I’m going to have to agree with you here. I’ve lived in a small town and I’ve lived in a big city, and there are certain things that separate the two. Status symbols is a major line of separation. My wife and I both drive mid-range cars and live in a comfortable, but relatively small house, even though we could “afford” better. But that’s just not where our priorities lie. We have a comfortable life, give to our church, save and invest a lot, and just don’t worry about what everyone else thinks.

    Oh, and I agree. I could never marry a woman that I needed to constantly impress with a hot car, stylish clothes, and a swanky house. There’s more to life than stuff.

  5. david says:

    Imagine how quickly that kind of woman would leave you if you traded in for a Honda!

  6. Kate says:

    It’s a wonderful feeling, isn’t it? It’s even nicer when you can carry that feeling around with you, even when you’re not in the environment that promotes it. It’s hard to preserve this sort of attitude when the culture all around you goes against it. But it’s worth the struggle, in my opinion, to be able to actively choose one’s own values rather than just follow the herd.

    (I drive a seven-year-old, little Hyundai riceburner, by the way. Bought used for cash. If anyone around here cares, it’d be news to me.)

  7. See My Money says:

    I bought a Subaru Forester when all my friends were buying big SUVs or expensive cars. I got made fun of, of course, but I still have that reliable car that perfectly fits my situation as a married father.

  8. Mrs. Micah says:

    Even though this is DC, I think you have to move in certain circles for people to care what kind of car you drive. The library isn’t one of those circles. Neither is my church (though you get points for hybrids there).

    Though now I think of it, one librarian does drive a red BMW. But she really really love cars and it kind of stands out. I’ve also noticed a lot of people with nicer cars in our less-nice neighborhood. I suppose that if they can’t afford houses, they still might be able to afford cars.

    Or maybe we’re those people who don’t care. Glad you’ve found yourself amongst them!

  9. Matt says:

    While I would argue that there are times when making a good impression might rely on your car or the clothes on your back in general these can be accomplished without changing your lifestyle. If all you care about is what people think about you then you need to start making a mountain of money really fast. I too have gotten over the need to impress people with my toys, gadgets, clothes and cars.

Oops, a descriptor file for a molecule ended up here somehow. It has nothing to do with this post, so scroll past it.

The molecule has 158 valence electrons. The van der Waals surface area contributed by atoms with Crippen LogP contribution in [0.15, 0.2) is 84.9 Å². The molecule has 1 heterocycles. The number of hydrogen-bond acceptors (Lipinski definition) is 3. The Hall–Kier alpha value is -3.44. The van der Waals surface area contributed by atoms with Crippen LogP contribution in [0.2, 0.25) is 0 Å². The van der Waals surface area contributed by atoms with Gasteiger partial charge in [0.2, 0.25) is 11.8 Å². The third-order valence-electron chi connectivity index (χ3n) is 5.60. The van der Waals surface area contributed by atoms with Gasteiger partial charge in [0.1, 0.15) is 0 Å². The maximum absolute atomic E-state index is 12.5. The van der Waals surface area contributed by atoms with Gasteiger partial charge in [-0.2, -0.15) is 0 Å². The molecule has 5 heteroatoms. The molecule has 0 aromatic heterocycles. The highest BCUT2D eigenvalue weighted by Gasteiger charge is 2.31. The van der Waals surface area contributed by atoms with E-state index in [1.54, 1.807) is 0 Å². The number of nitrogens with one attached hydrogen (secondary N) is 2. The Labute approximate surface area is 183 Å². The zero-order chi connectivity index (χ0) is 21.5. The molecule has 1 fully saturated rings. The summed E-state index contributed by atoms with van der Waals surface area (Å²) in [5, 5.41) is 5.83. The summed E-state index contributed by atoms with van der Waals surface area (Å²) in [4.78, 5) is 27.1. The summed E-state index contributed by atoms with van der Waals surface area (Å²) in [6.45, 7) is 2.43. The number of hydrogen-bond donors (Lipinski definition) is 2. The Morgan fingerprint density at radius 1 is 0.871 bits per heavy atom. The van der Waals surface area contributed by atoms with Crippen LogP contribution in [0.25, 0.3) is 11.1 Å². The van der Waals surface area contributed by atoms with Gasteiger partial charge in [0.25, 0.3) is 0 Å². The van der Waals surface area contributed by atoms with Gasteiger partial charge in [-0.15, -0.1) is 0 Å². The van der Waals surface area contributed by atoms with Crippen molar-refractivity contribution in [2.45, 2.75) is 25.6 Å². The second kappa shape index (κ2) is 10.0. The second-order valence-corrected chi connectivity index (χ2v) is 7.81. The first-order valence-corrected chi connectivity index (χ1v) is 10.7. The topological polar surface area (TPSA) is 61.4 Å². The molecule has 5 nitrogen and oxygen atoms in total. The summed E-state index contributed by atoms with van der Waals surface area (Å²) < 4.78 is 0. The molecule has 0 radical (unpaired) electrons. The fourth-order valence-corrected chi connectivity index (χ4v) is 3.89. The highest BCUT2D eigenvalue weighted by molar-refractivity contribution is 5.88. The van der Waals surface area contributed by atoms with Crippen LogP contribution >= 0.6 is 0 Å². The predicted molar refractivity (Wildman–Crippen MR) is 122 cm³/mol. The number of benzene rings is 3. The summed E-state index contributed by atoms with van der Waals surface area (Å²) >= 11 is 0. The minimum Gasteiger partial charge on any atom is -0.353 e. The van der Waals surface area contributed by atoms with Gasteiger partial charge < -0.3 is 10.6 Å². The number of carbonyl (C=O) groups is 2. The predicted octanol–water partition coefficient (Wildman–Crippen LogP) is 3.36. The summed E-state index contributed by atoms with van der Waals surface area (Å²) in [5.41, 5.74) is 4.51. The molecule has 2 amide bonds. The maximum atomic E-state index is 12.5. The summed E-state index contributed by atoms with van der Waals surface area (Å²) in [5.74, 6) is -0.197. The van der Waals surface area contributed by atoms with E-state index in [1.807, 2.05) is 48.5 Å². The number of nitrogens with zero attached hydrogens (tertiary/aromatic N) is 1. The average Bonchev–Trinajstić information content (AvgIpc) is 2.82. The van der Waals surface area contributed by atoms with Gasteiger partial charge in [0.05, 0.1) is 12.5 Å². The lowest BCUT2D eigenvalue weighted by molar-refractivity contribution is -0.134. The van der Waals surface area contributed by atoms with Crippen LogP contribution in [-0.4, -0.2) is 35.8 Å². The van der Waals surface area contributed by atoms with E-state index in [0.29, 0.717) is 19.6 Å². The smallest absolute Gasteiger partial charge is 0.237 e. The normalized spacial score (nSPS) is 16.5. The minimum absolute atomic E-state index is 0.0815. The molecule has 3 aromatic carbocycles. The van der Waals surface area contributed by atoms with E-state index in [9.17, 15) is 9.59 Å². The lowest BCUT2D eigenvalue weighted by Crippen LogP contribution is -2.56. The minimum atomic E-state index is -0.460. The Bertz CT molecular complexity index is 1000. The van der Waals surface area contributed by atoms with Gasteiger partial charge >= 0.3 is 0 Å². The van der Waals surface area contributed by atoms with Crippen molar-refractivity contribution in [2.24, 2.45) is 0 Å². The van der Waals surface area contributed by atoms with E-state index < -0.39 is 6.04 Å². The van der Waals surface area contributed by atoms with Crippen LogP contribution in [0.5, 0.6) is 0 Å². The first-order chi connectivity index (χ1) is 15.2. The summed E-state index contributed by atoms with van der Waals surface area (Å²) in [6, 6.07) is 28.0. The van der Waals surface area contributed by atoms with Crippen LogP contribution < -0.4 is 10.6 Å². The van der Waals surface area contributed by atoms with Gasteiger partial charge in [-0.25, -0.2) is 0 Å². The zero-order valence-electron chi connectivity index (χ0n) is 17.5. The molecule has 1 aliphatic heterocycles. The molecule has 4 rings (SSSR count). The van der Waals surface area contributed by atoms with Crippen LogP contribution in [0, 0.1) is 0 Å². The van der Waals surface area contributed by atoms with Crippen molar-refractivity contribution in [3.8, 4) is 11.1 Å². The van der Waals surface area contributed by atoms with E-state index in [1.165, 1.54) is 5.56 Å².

When I’m in a situation where I need to ensure the person I’m talking to has a favorable or at least neutral impression of me until I can improve it (say when I’m meeting a client for the first time) then I’ll make an effort. But I won’t go out of my way to buy a $5,000 suit. I simply don’t care to alter my style and my life to meet what others might think of me. I’ll an effort for presentability but if someone doesn’t want to do business with me because I don’t drive a BMW then they can kiss my ***

  10. Just curious – where do you live now? Are you still in California or did you move to a completely different state?

  11. david says:

    Completely different state – New Mexico. Best decision of our lives.

  12. we traded a big city for a small one and are loving the unpretentiousness of life here too. i can’t imagine living in a place where anyone gave a thought to what we drive ( a reliable, 5-year-old subaru)

  13. thinkingthing says:

    I live in the 3rd richest county in the US. So when I see Porsche-911-Nightrider riding my ass in the review, I can reasonably assume that the car has been paid for. And I admit, some of these cars impress me, for various reasons. A car can be impressive – there is nothing wrong with driving a car that is impressive, if you are driving it because it impresses you.

    But I get the sense that a lot of the drivers in my county are driving these cars because they’re actually trying to impress ME. Really all they’re doing is clogging up the roads with their entry-level yuppytrash.

    I’ve yet to see a Volkswagen with all the headlights and taillights working. Not impressive.

    Do you really think your Chrysler 300 is impressing the guy who just parked his Rolls-Royce, the car you pretend you drive? Does he even notice you exist? I’m impressed you both eat in the same restaurant.

    That Audi looks nice, on the side of the road. Is it impressing the tow guy?

    How much did you pay for that Infinity? Really? Did it impress the Nissan dealer that you paid that much for it?

    Is your Landrover impressing the imaginary herds of elephants by the interstate? Well, at least it’s impressing the gas station attendants.

    Wow, that’s the BIG Yukon Denali on your lawn, not the PUNY one. Is that For Sale By Owner sign making any impressions? Any calls yet? No?

    I drive a ’07 Honda Civic. It impresses me for various reasons. And it will likely be impressing me for a long time to come. Apparently it’s not supposed to be impressive. New passengers always seem surprised that it’s a Honda Civic. I don’t mind, though. Not trying to impress them.

  14. david says:

    Great stuff thinkingthing, great…

  15. fuzzarelly says:

    I have never owned a new car. All of those cars were never owned in the same decade in which they were made. Even when I lived in Atlanta.

    Like many big cities, Atlanta was all about the appearance. The last car I drove there was an ’84 Pontiac with a bashed in back quarter panel. And I admit that it was hard sometimes. Embarrassing. The pressure is so constant to look good; no, to look great.

    Fourteen years ago, we moved to rural southern Indiana. Folks here are both house proud and car proud – meaning that they take very good care of both even if they are older.